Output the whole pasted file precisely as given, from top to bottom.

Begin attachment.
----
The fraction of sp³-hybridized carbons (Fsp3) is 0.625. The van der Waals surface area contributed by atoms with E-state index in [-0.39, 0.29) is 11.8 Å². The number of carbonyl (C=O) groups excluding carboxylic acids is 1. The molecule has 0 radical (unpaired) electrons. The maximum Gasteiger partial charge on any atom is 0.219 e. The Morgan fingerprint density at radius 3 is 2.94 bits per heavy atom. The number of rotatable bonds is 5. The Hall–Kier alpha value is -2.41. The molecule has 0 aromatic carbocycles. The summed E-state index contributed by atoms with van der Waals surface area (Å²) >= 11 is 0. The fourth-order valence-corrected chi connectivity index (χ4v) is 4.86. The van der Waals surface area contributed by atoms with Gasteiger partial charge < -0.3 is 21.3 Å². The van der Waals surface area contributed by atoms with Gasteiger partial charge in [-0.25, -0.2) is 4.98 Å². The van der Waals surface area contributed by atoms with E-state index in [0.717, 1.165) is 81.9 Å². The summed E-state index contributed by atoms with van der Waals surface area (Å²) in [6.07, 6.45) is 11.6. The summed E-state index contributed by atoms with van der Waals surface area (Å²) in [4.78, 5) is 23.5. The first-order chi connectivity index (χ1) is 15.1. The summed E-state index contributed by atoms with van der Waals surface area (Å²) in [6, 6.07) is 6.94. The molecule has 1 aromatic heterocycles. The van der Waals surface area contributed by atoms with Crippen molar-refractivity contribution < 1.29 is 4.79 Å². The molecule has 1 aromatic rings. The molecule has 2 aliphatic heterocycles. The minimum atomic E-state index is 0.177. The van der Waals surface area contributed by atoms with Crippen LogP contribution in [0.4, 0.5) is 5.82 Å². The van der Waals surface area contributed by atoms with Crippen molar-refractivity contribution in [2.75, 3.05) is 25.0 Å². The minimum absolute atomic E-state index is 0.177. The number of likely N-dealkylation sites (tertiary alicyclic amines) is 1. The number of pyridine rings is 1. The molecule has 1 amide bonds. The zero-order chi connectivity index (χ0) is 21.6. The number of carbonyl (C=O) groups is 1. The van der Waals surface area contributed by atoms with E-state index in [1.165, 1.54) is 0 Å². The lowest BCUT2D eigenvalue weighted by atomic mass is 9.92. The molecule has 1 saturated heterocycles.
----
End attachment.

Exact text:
The fraction of sp³-hybridized carbons (Fsp3) is 0.625. The van der Waals surface area contributed by atoms with E-state index in [-0.39, 0.29) is 11.8 Å². The number of carbonyl (C=O) groups excluding carboxylic acids is 1. The molecule has 0 radical (unpaired) electrons. The maximum Gasteiger partial charge on any atom is 0.219 e. The Morgan fingerprint density at radius 3 is 2.94 bits per heavy atom. The number of rotatable bonds is 5. The Hall–Kier alpha value is -2.41. The molecule has 0 aromatic carbocycles. The summed E-state index contributed by atoms with van der Waals surface area (Å²) >= 11 is 0. The fourth-order valence-corrected chi connectivity index (χ4v) is 4.86. The van der Waals surface area contributed by atoms with Gasteiger partial charge < -0.3 is 21.3 Å². The van der Waals surface area contributed by atoms with Gasteiger partial charge in [-0.25, -0.2) is 4.98 Å². The van der Waals surface area contributed by atoms with E-state index in [0.717, 1.165) is 81.9 Å². The summed E-state index contributed by atoms with van der Waals surface area (Å²) in [6.07, 6.45) is 11.6. The summed E-state index contributed by atoms with van der Waals surface area (Å²) in [4.78, 5) is 23.5. The first-order chi connectivity index (χ1) is 15.1. The summed E-state index contributed by atoms with van der Waals surface area (Å²) in [6, 6.07) is 6.94. The molecule has 1 aromatic heterocycles. The van der Waals surface area contributed by atoms with Crippen molar-refractivity contribution < 1.29 is 4.79 Å². The molecule has 1 aromatic rings. The molecule has 2 aliphatic heterocycles. The minimum atomic E-state index is 0.177. The van der Waals surface area contributed by atoms with Crippen LogP contribution in [0.4, 0.5) is 5.82 Å². The van der Waals surface area contributed by atoms with Crippen molar-refractivity contribution in [2.75, 3.05) is 25.0 Å². The minimum absolute atomic E-state index is 0.177. The number of likely N-dealkylation sites (tertiary alicyclic amines) is 1. The number of pyridine rings is 1. The molecule has 1 amide bonds. The zero-order chi connectivity index (χ0) is 21.6. The number of carbonyl (C=O) groups is 1. The van der Waals surface area contributed by atoms with E-state index in [1.165, 1.54) is 0 Å². The lowest BCUT2D eigenvalue weighted by atomic mass is 9.92. The molecule has 1 saturated heterocycles.